Figure 4
Genetic evidence from four individuals of Straight-Tusked Elephants, from two well known sites in Central German sites (Neumark-Nord: n=3; MIS5) and Weimar Ehringsdorf (n=1; MIS7) indicates that P. antiquus mitochondrial genomes are related to African forest elephants.

This is of major interest, regarding that until recently Palaeontologists suggested, based on skeletal traits, that Palaeoloxodon was related to the Asian elephant.

Surprisingly, P. antiquus did not cluster with E. maximus, as hypothesized from morphological analyses. Instead, it fell within the mito-genetic diversity of extant L. cyclotis, with very high statistical support.

The four straight-tusked elephants did not cluster together within this mitochondrial clade, but formed two separate lineages that share a common ancestor with an extant L. cyclotis lineage 0.7–1.6 Ma (NN) and 1.5–3.0 Ma (WE) ago, respectively
“ (Meyer et al. 2017).

Figure 5 shows a transversal scraper from a Palaeoloxodon site in Spain, probably used in butchering Activities.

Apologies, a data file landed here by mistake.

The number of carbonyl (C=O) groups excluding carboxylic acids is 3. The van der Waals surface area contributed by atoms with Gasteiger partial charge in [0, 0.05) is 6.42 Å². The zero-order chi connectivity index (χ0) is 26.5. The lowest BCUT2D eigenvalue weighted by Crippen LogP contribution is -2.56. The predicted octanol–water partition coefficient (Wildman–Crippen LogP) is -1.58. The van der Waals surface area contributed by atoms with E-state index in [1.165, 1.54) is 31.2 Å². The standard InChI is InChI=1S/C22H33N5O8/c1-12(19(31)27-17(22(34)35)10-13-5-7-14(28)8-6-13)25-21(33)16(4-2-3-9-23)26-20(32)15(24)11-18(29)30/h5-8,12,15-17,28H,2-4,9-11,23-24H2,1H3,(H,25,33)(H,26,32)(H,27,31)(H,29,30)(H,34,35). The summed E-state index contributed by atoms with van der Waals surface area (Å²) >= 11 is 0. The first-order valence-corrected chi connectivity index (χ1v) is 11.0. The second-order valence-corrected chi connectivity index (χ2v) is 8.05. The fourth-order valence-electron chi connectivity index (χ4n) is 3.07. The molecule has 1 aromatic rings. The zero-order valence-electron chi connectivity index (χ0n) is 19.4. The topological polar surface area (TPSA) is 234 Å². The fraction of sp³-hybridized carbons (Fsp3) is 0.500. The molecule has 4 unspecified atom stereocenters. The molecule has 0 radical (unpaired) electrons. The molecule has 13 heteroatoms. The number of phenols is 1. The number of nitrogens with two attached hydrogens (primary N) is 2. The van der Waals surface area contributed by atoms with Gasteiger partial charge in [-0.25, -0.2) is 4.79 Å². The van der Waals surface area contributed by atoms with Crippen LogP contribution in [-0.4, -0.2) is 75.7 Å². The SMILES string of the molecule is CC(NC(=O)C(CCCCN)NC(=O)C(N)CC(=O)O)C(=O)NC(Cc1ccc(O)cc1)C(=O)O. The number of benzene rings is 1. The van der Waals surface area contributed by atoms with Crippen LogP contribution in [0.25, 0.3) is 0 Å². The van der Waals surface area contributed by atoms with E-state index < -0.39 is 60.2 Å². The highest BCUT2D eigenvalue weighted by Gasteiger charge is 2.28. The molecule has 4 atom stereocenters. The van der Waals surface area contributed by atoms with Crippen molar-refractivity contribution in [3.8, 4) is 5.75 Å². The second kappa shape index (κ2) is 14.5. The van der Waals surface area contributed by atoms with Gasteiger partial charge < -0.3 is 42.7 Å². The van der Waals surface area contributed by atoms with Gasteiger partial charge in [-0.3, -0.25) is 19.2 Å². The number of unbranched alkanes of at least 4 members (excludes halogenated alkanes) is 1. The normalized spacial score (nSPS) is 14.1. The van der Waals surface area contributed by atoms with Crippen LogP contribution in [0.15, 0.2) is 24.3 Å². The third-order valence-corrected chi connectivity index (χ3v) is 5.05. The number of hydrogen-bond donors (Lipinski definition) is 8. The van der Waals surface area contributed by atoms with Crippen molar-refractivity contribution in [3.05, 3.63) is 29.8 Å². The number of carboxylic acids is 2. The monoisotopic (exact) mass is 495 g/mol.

Experimental work shows, that even simple flakes, but also Handaxes, and Scrapers were used in the processing of Elephant carcasses during the Lower and Middle Paleolithic.

Figure 6 shows two typical Limestone Handaxes from Venosa, dated to the middle Pleistocene. Here a site with Palaeoloxodon antiquus fauna was "excavated" early in the 20th century.

The Archeological Record from the Levante to Europe, evaluated with up-to-date Methods (Isotope- techniques, TL, Microstratigraphy, Taphonomy, Strontium isotope analysis, Paleogenetic methods) allow a reliable reconstruction of Man- Elephant relationship focused on the following points:

Figure 5